Show simple item record

dc.contributor.advisorBenton, Eric R.
dc.contributor.authorCausey, Oliver Ian
dc.date.accessioned2019-03-22T18:57:15Z
dc.date.available2019-03-22T18:57:15Z
dc.date.issued2018-07-01
dc.identifier.urihttps://hdl.handle.net/11244/317673
dc.description.abstractA Tissue Equivalent Proportional Counter (TEPC) named the Active Tissue Equivalent Dosimeter (ATED) has been developed to measure absorbed dose from radiation on the International Space Station (ISS) and at aviation altitudes on commercial aircraft. The astronauts on the ISS and people in aircraft are exposed to the higher-than-normal absorbed dose rates from radiation. Galactic Cosmic Rays (GCR), Solar Energetic Particles (SEP) from Solar Particle Events (SPE), and the particles trapped in Earth's magnetic field pose the most risk for an increase in absorbed dose rates from radiation for astronauts on the ISS. There are very few tissue equivalent dosimeters on the ISS. There are controversial claims that Solar Particle Events (SPE) during solar storms and Terrestrial Gamma Flashes (TGF) during thunderstorms can cause dangerously high-absorbed dose rates for aircrew and passengers on commercial airlines. There are currently no radiation monitors on commercial aircraft in the United States. We have designed ATED to address these concerns. Extensive in-house design and redesigns of subsystems were required to ensure the system was robust enough to handle space flight. This development included methods for noise reduction, writing software, creating hardware to make the system fully embedded/stand-alone, and implementing Commercial-off-the-Shelf (COTS) parts. Adhering to NASA's strict safety guidelines required extensive testing at NASA's Johnson Space Center (JSC). The testing at JSC included characterization of radiation emission by ATED, characterization of transient signals from ATED to the ISS power source, and characterization of power conditions under which ATED can operate. Development of the unit also required extensive calibration and characterization using the Heavy Ion Medical Accelerator in Chiba, Japan (HIMAC). ATED launched to the ISS on the Orbital ATK resupply mission OA-9 on May 21, 2018. The resupply vessel docked to the ISS on May 24, 2018. The first data was transmitted down from ISS on July 19, 2018.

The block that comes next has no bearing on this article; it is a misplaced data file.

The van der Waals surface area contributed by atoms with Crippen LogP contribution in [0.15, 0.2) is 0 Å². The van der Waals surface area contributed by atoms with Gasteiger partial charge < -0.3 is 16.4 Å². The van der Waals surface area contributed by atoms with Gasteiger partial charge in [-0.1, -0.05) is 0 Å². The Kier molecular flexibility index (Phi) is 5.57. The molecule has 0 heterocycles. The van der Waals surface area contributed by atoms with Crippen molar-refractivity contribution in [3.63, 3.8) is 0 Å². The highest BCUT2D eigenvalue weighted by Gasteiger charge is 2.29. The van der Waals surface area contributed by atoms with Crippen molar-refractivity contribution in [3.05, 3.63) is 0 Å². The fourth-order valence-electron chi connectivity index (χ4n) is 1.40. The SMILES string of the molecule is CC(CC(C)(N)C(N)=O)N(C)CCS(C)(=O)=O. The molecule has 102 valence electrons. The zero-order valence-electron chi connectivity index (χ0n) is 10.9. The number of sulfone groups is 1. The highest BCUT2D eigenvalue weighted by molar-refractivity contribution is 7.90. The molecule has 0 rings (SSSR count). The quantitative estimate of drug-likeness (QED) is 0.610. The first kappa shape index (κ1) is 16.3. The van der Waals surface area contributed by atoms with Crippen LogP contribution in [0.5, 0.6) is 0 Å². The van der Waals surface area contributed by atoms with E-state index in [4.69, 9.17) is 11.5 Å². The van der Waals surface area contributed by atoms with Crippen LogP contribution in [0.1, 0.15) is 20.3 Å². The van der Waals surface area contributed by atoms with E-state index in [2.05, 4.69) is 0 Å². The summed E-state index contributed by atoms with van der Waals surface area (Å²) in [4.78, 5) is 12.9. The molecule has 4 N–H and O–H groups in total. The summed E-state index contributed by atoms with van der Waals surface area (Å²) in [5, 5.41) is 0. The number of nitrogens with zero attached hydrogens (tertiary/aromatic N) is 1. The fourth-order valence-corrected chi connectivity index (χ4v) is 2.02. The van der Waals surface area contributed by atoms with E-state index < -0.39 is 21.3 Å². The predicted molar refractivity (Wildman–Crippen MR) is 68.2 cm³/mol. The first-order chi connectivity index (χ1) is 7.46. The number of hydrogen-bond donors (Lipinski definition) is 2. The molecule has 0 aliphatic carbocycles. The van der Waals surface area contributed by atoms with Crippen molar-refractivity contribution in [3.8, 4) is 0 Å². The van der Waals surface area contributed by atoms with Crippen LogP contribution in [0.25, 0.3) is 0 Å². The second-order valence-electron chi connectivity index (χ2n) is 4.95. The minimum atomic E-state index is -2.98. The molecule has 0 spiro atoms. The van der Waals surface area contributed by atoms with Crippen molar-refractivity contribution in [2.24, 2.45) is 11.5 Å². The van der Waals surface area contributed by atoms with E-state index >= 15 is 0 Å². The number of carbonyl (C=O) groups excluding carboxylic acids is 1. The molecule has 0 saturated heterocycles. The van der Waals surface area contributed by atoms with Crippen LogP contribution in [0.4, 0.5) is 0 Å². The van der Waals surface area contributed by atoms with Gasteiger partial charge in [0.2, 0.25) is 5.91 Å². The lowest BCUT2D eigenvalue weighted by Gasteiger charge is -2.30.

dc.formatapplication/pdf
dc.languageen_US
dc.rightsCopyright is held by the author who has granted the Oklahoma State University Library the non-exclusive right to share this material in its institutional repository. Contact Digital Library Services at lib-dls@okstate.edu or 405-744-9161 for the permission policy on the use, reproduction or distribution of this material.
dc.titleActive Tissue Equivalent Dosimeter: Development of a Dosimeter for the International Space Station
dc.contributor.committeeMemberArena, Andrew S.
dc.contributor.committeeMemberBorunda, Mario F.
dc.contributor.committeeMemberHaley, Joseph G.
osu.filenameCausey_okstate_0664D_15866.pdf
osu.accesstypeOpen Access
dc.description.departmentPhysics
dc.type.genreDissertation
dc.type.materialtext


Files in this item

Thumbnail

This item appears in the following Collection(s)

Show simple item record